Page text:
Here’s another excerpt from the first chapter of my Decameron series, Of Iron and Diamonds, featuring my 8-month old son, Atlas Green. I had not originally intended to put a baby in this show. But because I had recently given birth to one and he was at every rehearsal, he eventually became one of the creative conditions.
At the time, I felt that having a baby in a show was about the worst thing a self-respecting artist could possibly do. But I was intrigued by the challenge to do it in a way that wasn’t overly sentimental or gimmicky. For one thing, I knew that babies on stage draw focus -- it’s impossible to compete. So in this section, the first scene in which Atlas appears, I crafted a tableaux with Meghan and Kris in which Atlas could exist without becoming the sole focus. I think we accomplished this through two strategies: 1- Kris and Meghan rarely look at Atlas directly, but Atlas looks at them, which directs the gaze of the audience, and 2-Kris and Meghan’s movements are slow and continuous, allowing the viewer to get the gist without following every individual gesture. I didn’t want this scene to be about Atlas, but about these three characters coexisting with equal weight.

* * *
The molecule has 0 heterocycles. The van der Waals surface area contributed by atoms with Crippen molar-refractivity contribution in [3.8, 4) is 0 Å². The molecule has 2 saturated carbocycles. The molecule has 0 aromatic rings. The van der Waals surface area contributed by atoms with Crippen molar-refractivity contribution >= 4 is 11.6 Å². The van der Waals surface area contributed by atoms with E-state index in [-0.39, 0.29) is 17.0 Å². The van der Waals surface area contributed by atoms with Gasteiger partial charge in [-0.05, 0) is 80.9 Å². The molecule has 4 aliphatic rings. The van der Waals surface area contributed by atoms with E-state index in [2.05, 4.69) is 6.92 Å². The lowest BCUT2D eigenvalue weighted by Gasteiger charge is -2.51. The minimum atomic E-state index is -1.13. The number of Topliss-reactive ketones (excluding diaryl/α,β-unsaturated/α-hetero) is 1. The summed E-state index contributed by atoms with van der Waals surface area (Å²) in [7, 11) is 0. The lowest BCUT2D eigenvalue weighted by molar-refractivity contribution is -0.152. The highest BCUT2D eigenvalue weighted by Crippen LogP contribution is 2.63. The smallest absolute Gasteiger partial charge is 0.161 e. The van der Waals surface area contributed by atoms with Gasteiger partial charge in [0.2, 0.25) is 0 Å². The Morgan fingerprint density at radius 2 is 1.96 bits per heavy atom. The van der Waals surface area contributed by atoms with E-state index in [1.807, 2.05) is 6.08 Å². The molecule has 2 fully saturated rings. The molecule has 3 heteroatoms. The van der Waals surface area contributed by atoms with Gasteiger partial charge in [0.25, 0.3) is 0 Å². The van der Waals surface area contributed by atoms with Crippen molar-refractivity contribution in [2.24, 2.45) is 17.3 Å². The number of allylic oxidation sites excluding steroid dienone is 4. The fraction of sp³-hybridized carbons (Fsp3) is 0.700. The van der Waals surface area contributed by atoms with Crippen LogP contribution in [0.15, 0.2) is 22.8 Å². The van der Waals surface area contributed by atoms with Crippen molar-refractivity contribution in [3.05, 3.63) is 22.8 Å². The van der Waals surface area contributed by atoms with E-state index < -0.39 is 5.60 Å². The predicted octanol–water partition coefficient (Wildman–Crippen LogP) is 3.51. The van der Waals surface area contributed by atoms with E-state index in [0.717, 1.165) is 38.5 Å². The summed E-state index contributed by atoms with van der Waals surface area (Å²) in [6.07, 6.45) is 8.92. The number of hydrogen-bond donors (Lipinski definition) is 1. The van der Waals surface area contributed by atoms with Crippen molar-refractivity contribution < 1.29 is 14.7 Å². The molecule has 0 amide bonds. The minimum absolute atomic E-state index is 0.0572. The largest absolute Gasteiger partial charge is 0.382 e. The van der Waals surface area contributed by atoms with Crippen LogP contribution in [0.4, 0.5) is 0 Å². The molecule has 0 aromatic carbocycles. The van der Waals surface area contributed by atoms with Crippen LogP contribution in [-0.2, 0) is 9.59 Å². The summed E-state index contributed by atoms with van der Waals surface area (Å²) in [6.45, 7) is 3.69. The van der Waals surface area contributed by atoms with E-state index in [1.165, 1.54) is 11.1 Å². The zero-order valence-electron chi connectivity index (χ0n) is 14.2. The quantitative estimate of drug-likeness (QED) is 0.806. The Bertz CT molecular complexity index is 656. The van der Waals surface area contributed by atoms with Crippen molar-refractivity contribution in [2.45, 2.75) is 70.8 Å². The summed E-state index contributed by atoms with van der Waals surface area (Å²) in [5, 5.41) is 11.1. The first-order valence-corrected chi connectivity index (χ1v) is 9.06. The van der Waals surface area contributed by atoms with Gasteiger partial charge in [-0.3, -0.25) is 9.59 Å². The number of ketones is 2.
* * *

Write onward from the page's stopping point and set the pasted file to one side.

In the six weeks between when we first rehearsed this scene and when it was performed, Atlas’ mobility increased, so we came up with choreographic backup plans if he didn’t stay put (ie Ash sliding him back into place when he slithered away.)
The music in this excerpt is by Noveller, and we developed this material thanks to residencies at BAX and the Lower Manhattan Cultural Council. The full ensemble for this work included Christine Bonansea, Frank Conversano and Ashley R.T. Yergens, with costumes by Karen Boyer, stage management and dramaturgy by Martita Abril, lighting by Emma Rivera, house management by Teri Ann Carryl, and backstage baby wrangling by Patrick Gallagher.
In 2017 and 2018, I created a series of dance works *loosely* inspired by Boccaccio’s Decameron, in which 10 people isolate themselves to escape the plague and pass the time by telling stories. For the next couple of weeks, I’ll be sharing short excerpts from this series, along with a little bit of context. You're welcome to follow along on instagram.
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